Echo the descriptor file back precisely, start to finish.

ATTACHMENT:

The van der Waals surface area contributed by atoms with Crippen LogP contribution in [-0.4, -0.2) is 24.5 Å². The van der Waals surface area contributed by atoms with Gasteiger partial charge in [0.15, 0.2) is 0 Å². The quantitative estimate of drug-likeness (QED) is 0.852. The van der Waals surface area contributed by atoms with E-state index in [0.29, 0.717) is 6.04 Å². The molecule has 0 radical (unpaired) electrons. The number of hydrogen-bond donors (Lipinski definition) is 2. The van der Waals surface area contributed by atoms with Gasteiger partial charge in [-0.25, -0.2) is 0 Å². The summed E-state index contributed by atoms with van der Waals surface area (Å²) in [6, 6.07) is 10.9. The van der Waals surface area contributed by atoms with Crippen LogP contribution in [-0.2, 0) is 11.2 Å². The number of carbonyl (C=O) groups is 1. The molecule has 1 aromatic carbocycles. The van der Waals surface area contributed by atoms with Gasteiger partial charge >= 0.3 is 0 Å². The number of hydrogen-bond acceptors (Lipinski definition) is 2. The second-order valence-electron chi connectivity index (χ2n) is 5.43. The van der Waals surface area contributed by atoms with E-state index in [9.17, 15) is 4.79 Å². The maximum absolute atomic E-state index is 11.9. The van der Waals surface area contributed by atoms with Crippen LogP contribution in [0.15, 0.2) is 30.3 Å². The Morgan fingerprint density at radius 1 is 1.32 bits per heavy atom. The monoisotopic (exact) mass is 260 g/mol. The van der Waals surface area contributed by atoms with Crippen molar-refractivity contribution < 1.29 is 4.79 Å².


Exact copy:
The van der Waals surface area contributed by atoms with Crippen LogP contribution in [-0.4, -0.2) is 24.5 Å². The van der Waals surface area contributed by atoms with Gasteiger partial charge in [0.15, 0.2) is 0 Å². The quantitative estimate of drug-likeness (QED) is 0.852. The van der Waals surface area contributed by atoms with E-state index in [0.29, 0.717) is 6.04 Å². The molecule has 0 radical (unpaired) electrons. The number of hydrogen-bond donors (Lipinski definition) is 2. The van der Waals surface area contributed by atoms with Gasteiger partial charge in [-0.25, -0.2) is 0 Å². The summed E-state index contributed by atoms with van der Waals surface area (Å²) in [6, 6.07) is 10.9. The van der Waals surface area contributed by atoms with Crippen LogP contribution in [-0.2, 0) is 11.2 Å². The number of carbonyl (C=O) groups is 1. The molecule has 1 aromatic carbocycles. The van der Waals surface area contributed by atoms with Gasteiger partial charge >= 0.3 is 0 Å². The number of hydrogen-bond acceptors (Lipinski definition) is 2. The second-order valence-electron chi connectivity index (χ2n) is 5.43. The van der Waals surface area contributed by atoms with E-state index in [9.17, 15) is 4.79 Å². The maximum absolute atomic E-state index is 11.9. The van der Waals surface area contributed by atoms with Crippen LogP contribution in [0.15, 0.2) is 30.3 Å². The Morgan fingerprint density at radius 1 is 1.32 bits per heavy atom. The monoisotopic (exact) mass is 260 g/mol. The van der Waals surface area contributed by atoms with Crippen molar-refractivity contribution < 1.29 is 4.79 Å².